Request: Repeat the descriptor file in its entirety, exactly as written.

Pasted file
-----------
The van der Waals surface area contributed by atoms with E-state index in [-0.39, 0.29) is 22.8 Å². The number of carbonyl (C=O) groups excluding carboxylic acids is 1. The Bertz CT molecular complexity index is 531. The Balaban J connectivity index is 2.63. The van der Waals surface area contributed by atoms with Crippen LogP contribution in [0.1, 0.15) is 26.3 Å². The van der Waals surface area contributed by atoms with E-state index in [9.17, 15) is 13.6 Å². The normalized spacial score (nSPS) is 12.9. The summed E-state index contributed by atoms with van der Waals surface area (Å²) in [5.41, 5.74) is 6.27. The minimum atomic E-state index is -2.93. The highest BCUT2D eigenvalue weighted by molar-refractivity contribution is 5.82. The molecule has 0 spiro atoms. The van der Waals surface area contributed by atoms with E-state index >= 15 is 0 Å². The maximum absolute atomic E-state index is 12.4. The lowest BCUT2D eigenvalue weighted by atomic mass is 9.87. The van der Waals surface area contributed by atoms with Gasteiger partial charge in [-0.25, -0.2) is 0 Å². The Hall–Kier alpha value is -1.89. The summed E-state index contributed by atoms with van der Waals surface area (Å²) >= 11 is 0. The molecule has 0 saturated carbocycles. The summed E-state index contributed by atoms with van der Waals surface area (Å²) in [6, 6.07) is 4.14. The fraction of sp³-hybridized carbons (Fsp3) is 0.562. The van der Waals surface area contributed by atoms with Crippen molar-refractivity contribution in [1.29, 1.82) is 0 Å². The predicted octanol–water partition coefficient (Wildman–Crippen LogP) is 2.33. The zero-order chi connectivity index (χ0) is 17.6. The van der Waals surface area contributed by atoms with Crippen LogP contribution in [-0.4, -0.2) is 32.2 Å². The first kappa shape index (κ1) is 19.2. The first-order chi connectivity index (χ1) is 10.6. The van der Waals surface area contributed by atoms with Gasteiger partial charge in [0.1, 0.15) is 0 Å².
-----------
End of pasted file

The van der Waals surface area contributed by atoms with E-state index in [-0.39, 0.29) is 22.8 Å². The number of carbonyl (C=O) groups excluding carboxylic acids is 1. The Bertz CT molecular complexity index is 531. The Balaban J connectivity index is 2.63. The van der Waals surface area contributed by atoms with Crippen LogP contribution in [0.1, 0.15) is 26.3 Å². The van der Waals surface area contributed by atoms with E-state index in [9.17, 15) is 13.6 Å². The normalized spacial score (nSPS) is 12.9. The summed E-state index contributed by atoms with van der Waals surface area (Å²) in [5.41, 5.74) is 6.27. The minimum atomic E-state index is -2.93. The highest BCUT2D eigenvalue weighted by molar-refractivity contribution is 5.82. The molecule has 0 spiro atoms. The van der Waals surface area contributed by atoms with E-state index >= 15 is 0 Å². The maximum absolute atomic E-state index is 12.4. The lowest BCUT2D eigenvalue weighted by atomic mass is 9.87. The van der Waals surface area contributed by atoms with Gasteiger partial charge in [-0.25, -0.2) is 0 Å². The Hall–Kier alpha value is -1.89. The summed E-state index contributed by atoms with van der Waals surface area (Å²) >= 11 is 0. The molecule has 0 saturated carbocycles. The summed E-state index contributed by atoms with van der Waals surface area (Å²) in [6, 6.07) is 4.14. The fraction of sp³-hybridized carbons (Fsp3) is 0.562. The van der Waals surface area contributed by atoms with Crippen molar-refractivity contribution in [1.29, 1.82) is 0 Å². The predicted octanol–water partition coefficient (Wildman–Crippen LogP) is 2.33. The zero-order chi connectivity index (χ0) is 17.6. The van der Waals surface area contributed by atoms with Crippen LogP contribution in [-0.4, -0.2) is 32.2 Å². The first kappa shape index (κ1) is 19.2. The first-order chi connectivity index (χ1) is 10.6. The van der Waals surface area contributed by atoms with Gasteiger partial charge in [0.1, 0.15) is 0 Å².